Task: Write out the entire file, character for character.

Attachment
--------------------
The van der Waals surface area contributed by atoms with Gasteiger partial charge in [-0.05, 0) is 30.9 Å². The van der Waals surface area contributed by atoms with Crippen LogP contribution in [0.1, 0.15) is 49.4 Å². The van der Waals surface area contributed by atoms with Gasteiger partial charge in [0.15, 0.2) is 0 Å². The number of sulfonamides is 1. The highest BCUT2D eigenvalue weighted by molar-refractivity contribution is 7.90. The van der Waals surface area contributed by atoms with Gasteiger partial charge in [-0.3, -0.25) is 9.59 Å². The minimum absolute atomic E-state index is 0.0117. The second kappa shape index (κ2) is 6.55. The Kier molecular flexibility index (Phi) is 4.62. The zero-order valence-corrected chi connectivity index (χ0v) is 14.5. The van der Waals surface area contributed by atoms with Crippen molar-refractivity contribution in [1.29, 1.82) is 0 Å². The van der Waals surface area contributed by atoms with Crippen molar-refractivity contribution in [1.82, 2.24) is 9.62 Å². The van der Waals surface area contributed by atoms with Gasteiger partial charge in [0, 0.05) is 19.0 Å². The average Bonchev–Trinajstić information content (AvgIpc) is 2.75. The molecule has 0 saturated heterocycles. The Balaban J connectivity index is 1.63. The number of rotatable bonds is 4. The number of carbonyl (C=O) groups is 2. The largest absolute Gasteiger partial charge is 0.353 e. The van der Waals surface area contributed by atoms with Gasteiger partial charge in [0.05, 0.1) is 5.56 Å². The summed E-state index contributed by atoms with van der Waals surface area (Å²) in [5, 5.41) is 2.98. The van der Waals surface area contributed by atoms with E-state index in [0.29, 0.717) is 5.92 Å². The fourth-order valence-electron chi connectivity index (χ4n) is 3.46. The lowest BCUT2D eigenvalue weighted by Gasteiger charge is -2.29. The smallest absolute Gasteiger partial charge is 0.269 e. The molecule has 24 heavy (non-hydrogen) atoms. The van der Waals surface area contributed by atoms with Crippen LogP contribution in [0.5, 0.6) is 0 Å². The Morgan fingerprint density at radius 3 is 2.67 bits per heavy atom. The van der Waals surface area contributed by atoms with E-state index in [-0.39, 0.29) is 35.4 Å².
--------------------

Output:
The van der Waals surface area contributed by atoms with Gasteiger partial charge in [-0.05, 0) is 30.9 Å². The van der Waals surface area contributed by atoms with Crippen LogP contribution in [0.1, 0.15) is 49.4 Å². The van der Waals surface area contributed by atoms with Gasteiger partial charge in [0.15, 0.2) is 0 Å². The number of sulfonamides is 1. The highest BCUT2D eigenvalue weighted by molar-refractivity contribution is 7.90. The van der Waals surface area contributed by atoms with Gasteiger partial charge in [-0.3, -0.25) is 9.59 Å². The minimum absolute atomic E-state index is 0.0117. The second kappa shape index (κ2) is 6.55. The Kier molecular flexibility index (Phi) is 4.62. The zero-order valence-corrected chi connectivity index (χ0v) is 14.5. The van der Waals surface area contributed by atoms with Crippen molar-refractivity contribution in [1.29, 1.82) is 0 Å². The van der Waals surface area contributed by atoms with Crippen molar-refractivity contribution in [1.82, 2.24) is 9.62 Å². The van der Waals surface area contributed by atoms with Gasteiger partial charge in [0, 0.05) is 19.0 Å². The average Bonchev–Trinajstić information content (AvgIpc) is 2.75. The molecule has 0 saturated heterocycles. The Balaban J connectivity index is 1.63. The number of rotatable bonds is 4. The number of carbonyl (C=O) groups is 2. The largest absolute Gasteiger partial charge is 0.353 e. The van der Waals surface area contributed by atoms with Gasteiger partial charge in [0.05, 0.1) is 5.56 Å². The summed E-state index contributed by atoms with van der Waals surface area (Å²) in [5, 5.41) is 2.98. The van der Waals surface area contributed by atoms with E-state index in [0.29, 0.717) is 5.92 Å². The fourth-order valence-electron chi connectivity index (χ4n) is 3.46. The lowest BCUT2D eigenvalue weighted by Gasteiger charge is -2.29. The smallest absolute Gasteiger partial charge is 0.269 e. The molecule has 24 heavy (non-hydrogen) atoms. The van der Waals surface area contributed by atoms with Crippen LogP contribution in [0.5, 0.6) is 0 Å². The Morgan fingerprint density at radius 3 is 2.67 bits per heavy atom. The van der Waals surface area contributed by atoms with E-state index in [-0.39, 0.29) is 35.4 Å².